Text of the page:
The Significance of Cover Letter

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Writing a cover letter is almost as important a skill for a job seeker to learn as writing a resume. The cover letter accompanies the resume at all times as the main support document. Whether you use traditional mail, e-mail, fax, or another type of electronic submission, it must always be sent with the resume. Of course, there are other tools you use when you are looking for a job. Your cover letter and resume come first of course, followed by follow-up letters, thank-you letters for after the interview, reference sheets, salary histories, as well as acceptance letters of employment. If you have good cover letter writing skills, and good resume writing skills, other written tools should be a snap to compose.
 
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Your goal in this is to draw the attention of the hiring manager, just as it is with resume writing. The method and format are a little different though. Your resume will cover all, or most of your professional career, and will be from one to two pages. Your cover letter will be a very brief page serving as an introduction to the resume. The style of the cover letter writing must be direct, to the point, and able to grab the reader's attention quickly with a goal of maing the reader want to read the attached resume.
 
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Many people, when engaged in this type of writing, tend to say too much. Good cover letter writing is short and expressive, and will take two or three important points from the resume and emphasize them. The old saying "tell them what you are going to tell them, tell them, and then tell them what you told them" applies both to resume writing and cover letter writing.
 
As an example, suppose you are a materials handling manager for a defense contractor, seeking another position. In your line of work the buzz words are MRP, lean manufacturing, ISO 9000, and cost savings. Your writing efforts should reflect these buzz words to show your value to your current employer and any future employer. Your resume will go into more detail about how you achieved these goals. The cover letter will simply point out to the hiring manager that you accomplished them. An example of this would be two bulleted paragraphs in the body of the letter that says...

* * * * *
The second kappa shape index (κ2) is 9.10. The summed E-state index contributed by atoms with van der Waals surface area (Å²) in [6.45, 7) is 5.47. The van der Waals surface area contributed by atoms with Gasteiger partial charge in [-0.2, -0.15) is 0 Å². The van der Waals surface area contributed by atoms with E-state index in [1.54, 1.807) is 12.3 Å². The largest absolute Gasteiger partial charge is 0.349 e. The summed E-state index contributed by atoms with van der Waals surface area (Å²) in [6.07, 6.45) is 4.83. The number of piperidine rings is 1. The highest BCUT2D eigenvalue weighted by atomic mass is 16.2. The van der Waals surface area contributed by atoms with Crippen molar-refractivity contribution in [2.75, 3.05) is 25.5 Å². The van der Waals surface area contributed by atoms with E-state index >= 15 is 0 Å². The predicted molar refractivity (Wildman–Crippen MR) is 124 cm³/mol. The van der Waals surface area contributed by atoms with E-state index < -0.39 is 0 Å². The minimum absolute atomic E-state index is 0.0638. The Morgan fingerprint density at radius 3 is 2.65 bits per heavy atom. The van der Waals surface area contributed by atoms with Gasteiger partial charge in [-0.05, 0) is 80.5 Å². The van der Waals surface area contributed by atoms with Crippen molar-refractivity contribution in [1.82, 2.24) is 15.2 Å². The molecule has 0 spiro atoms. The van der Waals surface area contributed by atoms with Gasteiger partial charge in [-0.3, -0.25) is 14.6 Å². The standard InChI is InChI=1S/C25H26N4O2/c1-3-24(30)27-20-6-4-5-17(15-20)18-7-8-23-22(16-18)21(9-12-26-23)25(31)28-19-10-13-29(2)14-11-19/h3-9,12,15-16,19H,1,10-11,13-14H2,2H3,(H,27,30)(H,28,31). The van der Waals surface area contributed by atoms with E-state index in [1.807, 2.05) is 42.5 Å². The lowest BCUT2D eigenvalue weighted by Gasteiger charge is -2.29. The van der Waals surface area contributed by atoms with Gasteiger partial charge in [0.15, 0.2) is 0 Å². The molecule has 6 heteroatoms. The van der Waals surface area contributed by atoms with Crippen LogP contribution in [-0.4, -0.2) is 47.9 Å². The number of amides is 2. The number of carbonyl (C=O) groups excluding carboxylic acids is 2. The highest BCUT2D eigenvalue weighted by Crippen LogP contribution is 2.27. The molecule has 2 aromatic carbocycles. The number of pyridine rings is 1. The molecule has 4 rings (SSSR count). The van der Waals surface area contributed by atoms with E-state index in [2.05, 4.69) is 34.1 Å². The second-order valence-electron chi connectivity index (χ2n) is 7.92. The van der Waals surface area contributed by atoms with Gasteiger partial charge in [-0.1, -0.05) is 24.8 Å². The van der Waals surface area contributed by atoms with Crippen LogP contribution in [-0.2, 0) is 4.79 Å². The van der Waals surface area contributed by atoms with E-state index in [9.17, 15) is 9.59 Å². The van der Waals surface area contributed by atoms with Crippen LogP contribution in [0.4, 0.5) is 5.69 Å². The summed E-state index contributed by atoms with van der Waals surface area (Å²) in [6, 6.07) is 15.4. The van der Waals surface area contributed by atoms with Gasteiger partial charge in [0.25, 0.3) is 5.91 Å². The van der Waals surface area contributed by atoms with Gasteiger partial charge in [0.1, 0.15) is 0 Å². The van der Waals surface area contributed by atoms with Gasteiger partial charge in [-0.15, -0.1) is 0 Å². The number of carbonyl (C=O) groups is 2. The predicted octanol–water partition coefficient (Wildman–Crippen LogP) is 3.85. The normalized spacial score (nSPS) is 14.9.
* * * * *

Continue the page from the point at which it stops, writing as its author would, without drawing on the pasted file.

• Experienced in quality assurance and quality control, MRP, ISO 9000, QS 9000, and Lean Manufacturing.
• Demonstrated results in saving significant money for employers through cost savings, inventory level reductions, and on-time supplier delivery.
 
The hiring manager, according to many surveys, dedicates only about fifteen seconds to each resume and cover letter he or she reviews. With that in mind, your writing skills need to be top notch to get this person to look at your resume. Your resume writing skills should only be as good as to get the reader to want to grant you an interview. In turn, your interviewing skills should be excellent to get the hiring manager to offer you the position. This long, and hopefully positive chain of events begins with good cover letter writing skills and ends with job satisfaction and a nice paycheck.
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